12. The article of claim 11 wherein said coating further includes an agrichemical.

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Referenced by
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US4129435 *Jul 26, 1976Dec 12, 1978Sanyo Chemical Industries, Ltd.Agricultural chemical/resin compositions
US4168327 *Mar 5, 1976Sep 18, 1979Research CorporationSpace-charge controlled electrostatic spraying
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US6200809 *Aug 17, 1998Mar 13, 2001Cellfor Inc.Maturation of somatic embryos
US6340594Dec 5, 1997Jan 22, 2002Cellfor, Inc.Production of desiccation-tolerant gymnosperm embryos
US6372496Dec 5, 1997Apr 16, 2002Cellfor, Inc.Desiccation-tolerant gymnosperm embryos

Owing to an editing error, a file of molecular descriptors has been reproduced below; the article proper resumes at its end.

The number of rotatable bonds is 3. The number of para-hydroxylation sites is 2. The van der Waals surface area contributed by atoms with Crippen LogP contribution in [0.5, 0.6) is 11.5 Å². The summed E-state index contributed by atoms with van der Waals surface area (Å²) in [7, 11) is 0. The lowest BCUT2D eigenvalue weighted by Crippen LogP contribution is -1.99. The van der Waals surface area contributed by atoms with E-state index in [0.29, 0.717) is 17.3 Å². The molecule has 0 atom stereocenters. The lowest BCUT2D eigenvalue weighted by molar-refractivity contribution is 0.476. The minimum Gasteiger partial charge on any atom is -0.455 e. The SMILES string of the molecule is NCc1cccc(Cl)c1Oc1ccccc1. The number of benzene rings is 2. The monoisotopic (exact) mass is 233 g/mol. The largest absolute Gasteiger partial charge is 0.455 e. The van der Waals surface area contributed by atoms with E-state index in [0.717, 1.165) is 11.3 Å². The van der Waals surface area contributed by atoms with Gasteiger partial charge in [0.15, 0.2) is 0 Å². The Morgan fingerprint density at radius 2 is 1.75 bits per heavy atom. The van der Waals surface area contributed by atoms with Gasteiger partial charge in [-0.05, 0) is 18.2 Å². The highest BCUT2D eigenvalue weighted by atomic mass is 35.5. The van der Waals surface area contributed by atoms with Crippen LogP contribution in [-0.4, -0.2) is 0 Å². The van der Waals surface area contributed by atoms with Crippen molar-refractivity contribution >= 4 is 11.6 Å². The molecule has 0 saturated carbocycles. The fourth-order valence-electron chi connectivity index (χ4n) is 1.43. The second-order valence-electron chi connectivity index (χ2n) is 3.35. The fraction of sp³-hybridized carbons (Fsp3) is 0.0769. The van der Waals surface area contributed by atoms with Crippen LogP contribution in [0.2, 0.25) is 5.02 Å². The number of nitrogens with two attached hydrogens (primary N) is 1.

US8946123May 27, 2009Feb 3, 2015Richard Foster DEBUTTSCompositions and methods for controlling the direction of growth of plants with rootlets
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EP2208418A1 *Nov 13, 2007Jul 21, 2010Biodurcal, S.l.Protective coating that can be applied as a phytosanitary protection means to protect against agricultural pests and diseases and method for applying same
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U.S. Classification504/100, 504/360, 47/DIG.900, 47/57.6, 427/4
International ClassificationC08G18/48, A01G13/00, A01N25/24, A01C1/00, A01C11/00, A01C1/06, C08G18/10, A01N47/40, A01N3/00, A01G23/04
Cooperative ClassificationC08G18/10, C08G2310/00, A01N25/24, Y10S47/09, C08G18/4833
European ClassificationC08G18/10, A01N25/24, C08G18/48F